Recently’s new app helps people celebrate and remember every precious moment with ease.
Recently‘s concept was developed by Scott and Elizabeth Valins, a husband and wife team, whose lives have revolved around photography since they first met in line at B&H Photo Video in New York City. A commercial filmmaker and an art director respectively, the Valinses both have a passion for integrating the digital world with printed media.
The startup aims to complement existing photo apps that save images to the camera roll. Subscribers are sent reminders when their magazines are about to go to print, and they only have to tap upload to start the automated process. Alternately, users can edit their magazines if they wish by swiping and dragging images into place.
“Mobile digital photography has increasingly become part of our culture,” said art director and Recently Co-founder Elizabeth Valins. “We’re taking more and more snapshots of our experiences, our important moments, and our everyday lives. The problem is, our pictures disappear almost as quickly as publish them on social media. Recently gives us an opportunity to remember with something that we can physically hold in our hands.”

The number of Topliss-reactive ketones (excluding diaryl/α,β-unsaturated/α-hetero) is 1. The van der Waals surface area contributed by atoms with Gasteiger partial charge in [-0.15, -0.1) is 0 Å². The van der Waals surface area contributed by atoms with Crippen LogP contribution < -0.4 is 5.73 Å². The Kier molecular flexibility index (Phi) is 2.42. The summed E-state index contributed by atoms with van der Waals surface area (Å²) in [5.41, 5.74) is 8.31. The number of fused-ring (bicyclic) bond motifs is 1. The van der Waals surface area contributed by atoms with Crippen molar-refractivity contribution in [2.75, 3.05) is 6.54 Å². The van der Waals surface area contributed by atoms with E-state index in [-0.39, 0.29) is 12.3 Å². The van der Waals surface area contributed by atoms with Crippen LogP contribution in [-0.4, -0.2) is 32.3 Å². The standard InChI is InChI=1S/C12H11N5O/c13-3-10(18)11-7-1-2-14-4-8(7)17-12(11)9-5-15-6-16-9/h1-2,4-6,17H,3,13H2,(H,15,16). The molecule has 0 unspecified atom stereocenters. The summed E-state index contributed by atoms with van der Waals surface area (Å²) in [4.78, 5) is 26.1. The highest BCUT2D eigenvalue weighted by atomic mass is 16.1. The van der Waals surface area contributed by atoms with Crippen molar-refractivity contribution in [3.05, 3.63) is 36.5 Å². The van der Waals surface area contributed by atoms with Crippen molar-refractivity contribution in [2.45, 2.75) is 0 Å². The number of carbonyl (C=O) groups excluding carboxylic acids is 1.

With an estimated 880 billion photographs taken on mobile phones a year, Recently’s service provides users with the best of both the print and digital worlds. It pairs the ubiquity and convenience of digital mobile photography with the valuable tangibility of high-quality, printed photographs. Recently also provides subscribers with the ease of a fully automated one-click ordering process — users simply tap to upload their photos and their personalized magazine will be delivered.
“The social-photo industry is huge; Facebook has over 1 billion members, SnapChat up to 200 million users, and Instagram more than 300 million people,” added Valins. “We’ve built Recently to work with these services and give people the opportunity to turn the digital world into a tangible one again – focusing especially on the thousands of photos they don’t want forgotten, buried in an endless camera roll or publicly posted to a Facebook feed.”